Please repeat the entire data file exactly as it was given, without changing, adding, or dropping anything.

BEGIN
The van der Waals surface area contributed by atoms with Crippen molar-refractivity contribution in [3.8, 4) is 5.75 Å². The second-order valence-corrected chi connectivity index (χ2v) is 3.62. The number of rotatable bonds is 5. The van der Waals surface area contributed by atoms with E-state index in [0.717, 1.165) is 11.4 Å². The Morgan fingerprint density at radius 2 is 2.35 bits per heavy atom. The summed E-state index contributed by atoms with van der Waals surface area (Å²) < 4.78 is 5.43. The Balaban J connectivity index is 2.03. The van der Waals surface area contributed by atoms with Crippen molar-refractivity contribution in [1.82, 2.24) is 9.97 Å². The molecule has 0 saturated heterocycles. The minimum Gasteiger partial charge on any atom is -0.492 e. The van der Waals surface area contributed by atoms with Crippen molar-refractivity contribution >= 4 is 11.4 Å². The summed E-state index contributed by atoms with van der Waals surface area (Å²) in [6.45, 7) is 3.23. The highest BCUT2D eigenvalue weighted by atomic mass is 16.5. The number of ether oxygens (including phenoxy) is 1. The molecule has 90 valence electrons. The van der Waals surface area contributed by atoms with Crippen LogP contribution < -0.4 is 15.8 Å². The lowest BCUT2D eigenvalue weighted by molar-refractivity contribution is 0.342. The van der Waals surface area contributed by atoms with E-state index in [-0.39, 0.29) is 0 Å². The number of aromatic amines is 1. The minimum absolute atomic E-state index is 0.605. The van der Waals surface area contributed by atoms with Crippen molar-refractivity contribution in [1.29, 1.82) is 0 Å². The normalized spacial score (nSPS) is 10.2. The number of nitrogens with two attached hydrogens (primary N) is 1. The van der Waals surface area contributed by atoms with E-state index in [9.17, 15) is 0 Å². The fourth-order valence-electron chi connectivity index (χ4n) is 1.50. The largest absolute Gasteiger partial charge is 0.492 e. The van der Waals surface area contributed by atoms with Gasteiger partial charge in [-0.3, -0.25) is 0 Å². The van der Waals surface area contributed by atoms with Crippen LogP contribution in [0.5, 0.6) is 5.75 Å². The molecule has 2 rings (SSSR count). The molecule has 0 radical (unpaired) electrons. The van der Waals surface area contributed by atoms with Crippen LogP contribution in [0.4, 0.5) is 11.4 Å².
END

The van der Waals surface area contributed by atoms with Crippen molar-refractivity contribution in [3.8, 4) is 5.75 Å². The second-order valence-corrected chi connectivity index (χ2v) is 3.62. The number of rotatable bonds is 5. The van der Waals surface area contributed by atoms with E-state index in [0.717, 1.165) is 11.4 Å². The Morgan fingerprint density at radius 2 is 2.35 bits per heavy atom. The summed E-state index contributed by atoms with van der Waals surface area (Å²) < 4.78 is 5.43. The Balaban J connectivity index is 2.03. The van der Waals surface area contributed by atoms with Crippen molar-refractivity contribution in [1.82, 2.24) is 9.97 Å². The molecule has 0 saturated heterocycles. The minimum Gasteiger partial charge on any atom is -0.492 e. The van der Waals surface area contributed by atoms with Crippen molar-refractivity contribution >= 4 is 11.4 Å². The summed E-state index contributed by atoms with van der Waals surface area (Å²) in [6.45, 7) is 3.23. The highest BCUT2D eigenvalue weighted by atomic mass is 16.5. The number of ether oxygens (including phenoxy) is 1. The molecule has 90 valence electrons. The van der Waals surface area contributed by atoms with Crippen LogP contribution < -0.4 is 15.8 Å². The lowest BCUT2D eigenvalue weighted by molar-refractivity contribution is 0.342. The van der Waals surface area contributed by atoms with E-state index in [-0.39, 0.29) is 0 Å². The number of aromatic amines is 1. The minimum absolute atomic E-state index is 0.605. The van der Waals surface area contributed by atoms with Crippen molar-refractivity contribution in [1.29, 1.82) is 0 Å². The normalized spacial score (nSPS) is 10.2. The number of nitrogens with two attached hydrogens (primary N) is 1. The van der Waals surface area contributed by atoms with E-state index in [9.17, 15) is 0 Å². The fourth-order valence-electron chi connectivity index (χ4n) is 1.50. The largest absolute Gasteiger partial charge is 0.492 e. The van der Waals surface area contributed by atoms with Gasteiger partial charge in [-0.3, -0.25) is 0 Å². The van der Waals surface area contributed by atoms with Crippen LogP contribution in [0.5, 0.6) is 5.75 Å². The molecule has 2 rings (SSSR count). The molecule has 0 radical (unpaired) electrons. The van der Waals surface area contributed by atoms with Crippen LogP contribution in [0.4, 0.5) is 11.4 Å².